By Kisa Lala
Despite the heat, hundreds gathered outside Manhattan's Bowery Hotel to hear Christopher Monckton, the Viscount Monckton of Brenchley (known widely as Lord Monckton, former policy advisor to Margaret Thatcher) debate Eric Bates, the editor of Rolling Stone and a vocal critic of the opponents of global warming, the so-called climate killers.
While the debate attracted a mix of entertainers and musicians (The Yeah Yeah Yeahs), with actors Ewan McGregor and Liev Schreiber also attending -- any serious concern for the environment soon became beside the point. Outside, in the sweltering open rooftop bar, energy consumption was at its peak with the A.C pumping out gusts of cold air to keep guests in an icy cocoon. Ewan McGregor claimed innocence, "I'm Scottish. A.C. is a novelty where I'm from."
Moderated by Tracy Morgan (attired in more bling than the Queen at her coronation) and sponsored by Lexus, (the Darker Side of Green series), the mood was amiable enough, with Mr. Bates beginning a grim recitation of statistics, noting the scaldingly high 129F of the recent Pakistani summer -- along with the consensus of opinion amongst scientists, that we are at great peril.
"Ewan McGregor at the global warming debate July 27, 2010"
Lord Monckton, who by his own admission, only inherited his greatness, leapt up at the word "consensus," waving a placard (he seemed to have quite a few other props tucked away up his sleeve) -- a term he regarded as highly misused -- his objection being that there was no consensus on how much harmful warming a given amount of C02 was likely to cause and therefore no reason to incur costs to forestall it.
The audience had warmed to the one with the most theatrical approach, and Lord Monckton had the crowd in his lap. "Sit back and enjoy the sunshine,"he exulted. The crowd cheered.
Still, one could guess in which camp the downtown-crowd was morally invested. Liev Schreiber, a Manhattan resident, chatted about how even his kids' clothes get recycled, the junior inheriting the elder brother's discards.
Even so, Mr. Bates' more reserved approach had the crowds heading for the bar. He persevered nonetheless, driving home the point that though a certain degree of skepticism was healthy in matters of scientific study, the facts of global warming were not a media conspiracy. He looked on drolly as Lord Monckton countered with his shock and awe strategy, which to summarize was:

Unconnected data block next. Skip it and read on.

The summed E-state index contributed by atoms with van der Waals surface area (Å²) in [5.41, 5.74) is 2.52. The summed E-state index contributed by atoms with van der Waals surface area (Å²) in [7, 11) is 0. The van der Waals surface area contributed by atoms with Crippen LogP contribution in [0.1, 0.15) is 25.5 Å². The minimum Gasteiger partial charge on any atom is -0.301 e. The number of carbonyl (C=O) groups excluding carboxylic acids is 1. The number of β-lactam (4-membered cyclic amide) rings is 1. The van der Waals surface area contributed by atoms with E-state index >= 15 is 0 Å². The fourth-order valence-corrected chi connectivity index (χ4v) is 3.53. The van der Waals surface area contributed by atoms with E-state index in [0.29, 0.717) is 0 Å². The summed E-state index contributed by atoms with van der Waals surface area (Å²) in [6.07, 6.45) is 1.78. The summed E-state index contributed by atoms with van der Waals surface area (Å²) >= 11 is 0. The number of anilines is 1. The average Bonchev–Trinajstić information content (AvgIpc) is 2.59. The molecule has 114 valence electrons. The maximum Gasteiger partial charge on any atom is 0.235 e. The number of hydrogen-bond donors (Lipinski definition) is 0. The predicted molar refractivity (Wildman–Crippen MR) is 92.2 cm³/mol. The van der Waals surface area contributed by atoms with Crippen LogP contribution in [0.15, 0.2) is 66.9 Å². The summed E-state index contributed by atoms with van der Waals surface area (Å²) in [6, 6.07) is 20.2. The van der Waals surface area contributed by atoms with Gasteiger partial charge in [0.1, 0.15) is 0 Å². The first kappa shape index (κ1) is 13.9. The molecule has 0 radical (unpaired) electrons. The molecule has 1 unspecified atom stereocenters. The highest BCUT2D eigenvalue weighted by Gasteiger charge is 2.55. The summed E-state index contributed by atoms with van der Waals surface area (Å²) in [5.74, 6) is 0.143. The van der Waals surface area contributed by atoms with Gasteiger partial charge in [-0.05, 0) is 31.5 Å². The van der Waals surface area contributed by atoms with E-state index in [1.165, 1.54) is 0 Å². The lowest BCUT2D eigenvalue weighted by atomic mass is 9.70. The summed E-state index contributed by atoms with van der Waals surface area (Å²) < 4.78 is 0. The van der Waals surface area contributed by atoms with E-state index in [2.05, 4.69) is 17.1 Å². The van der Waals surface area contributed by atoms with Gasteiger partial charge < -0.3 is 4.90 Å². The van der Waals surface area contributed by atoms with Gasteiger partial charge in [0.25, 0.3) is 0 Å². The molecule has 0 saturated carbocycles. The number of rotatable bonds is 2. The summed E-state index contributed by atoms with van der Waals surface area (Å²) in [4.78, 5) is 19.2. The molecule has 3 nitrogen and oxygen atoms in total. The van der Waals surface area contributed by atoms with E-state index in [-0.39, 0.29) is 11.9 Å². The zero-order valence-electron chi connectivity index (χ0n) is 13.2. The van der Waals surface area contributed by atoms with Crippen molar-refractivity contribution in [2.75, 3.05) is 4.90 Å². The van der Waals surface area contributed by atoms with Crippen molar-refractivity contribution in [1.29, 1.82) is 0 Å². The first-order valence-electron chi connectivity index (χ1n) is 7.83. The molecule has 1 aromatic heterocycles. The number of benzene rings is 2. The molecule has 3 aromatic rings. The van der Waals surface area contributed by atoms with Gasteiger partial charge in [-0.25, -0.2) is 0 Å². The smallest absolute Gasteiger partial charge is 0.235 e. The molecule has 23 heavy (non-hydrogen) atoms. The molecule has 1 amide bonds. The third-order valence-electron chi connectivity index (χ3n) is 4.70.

- Humans are capable of adapting to a wide range of temperatures. We are not at risk, so let's just adapt.
- It was warmer during Roman times. As well as 8500 years ago.
- The consensus was a conspiracy. Just because people say it is so -- doesn't make it true ('Aristotelian head count fallacy')
- Antarctica is expanding -- a little reported fact, and penguins were doing jolly well.
- Climate change has been taking place for 4,567 million years, so what's the big deal?
Mr. McGregor leaned against the doorway, cheeks pressed against glass, looking mildly unhappy or alternatively horrified depending on how one interpreted the arch of his eyebrows. Judging by his prior work, it was apparent which side of the debate he was on.
"Lord Monckton getting warmer at the Bowery Hotel"
Mr. Bates inveighed against the tardy political process, Senator Kerry's one too many compromises, and the consequence of treating our atmosphere as a sewer: We should be able to decide on what kind of energy to spend our money on, he declared.
It was when Lord Monckton taking it a step further, began riling against Hollywood loveys and the Al Gore faction that the debate degenerated to a travesty. Mr. Morgan looked on, flustered, as Mr. Bates, out for blood, pointed out that Lord Monckton's non-scientific appraisals had recently extended to claims of discovering a cure for MS and HIV. "I am glad that he is interested in treating HIV now because at the beginning Christopher (i.e. Lord M.), argued for a worldwide quarantine for anybody who tested positive for HIV."
Lord Monckton, taking this as a personal attack, countered that it was standard practice to quarantine new incurable diseases and that he was sorry that 25 million people had died because of the lack of such precautions. Mr. Morgan, losing his umpire-cool, interjected that his own father died of AIDS and that "he would not have wanted him quarantined."
"Mr. McGregor enjoying the air conditioning at Bowery Hotel"
Mr. Bates freshened his attack, "One of Christopher's main points was to question the messenger when it comes to climate scientists and it's not a personal attack to say we ought to question the messenger in this case as well."
Mr. Morgan's entreaties to end the debate amicably on something they both agreed on was met with hostile silence from Mr. Bates. "Laughing and scoffing about it, as climate-deniers such as Christopher get us to do, is part of the real danger here. They want to confuse and trivialize the threat."
Indeed, on that note the mood of the evening had descended into the darker side of green... but not for long. Whether the message was brought home or not, the crowds dispersed to refresh their drinks and went back to enjoying the summer night -- in one of the hottest ten years on record.
Ewan McGregor, narrator on U.K. global warming message:
By Kiša Lala
All photos: Kiša Lala
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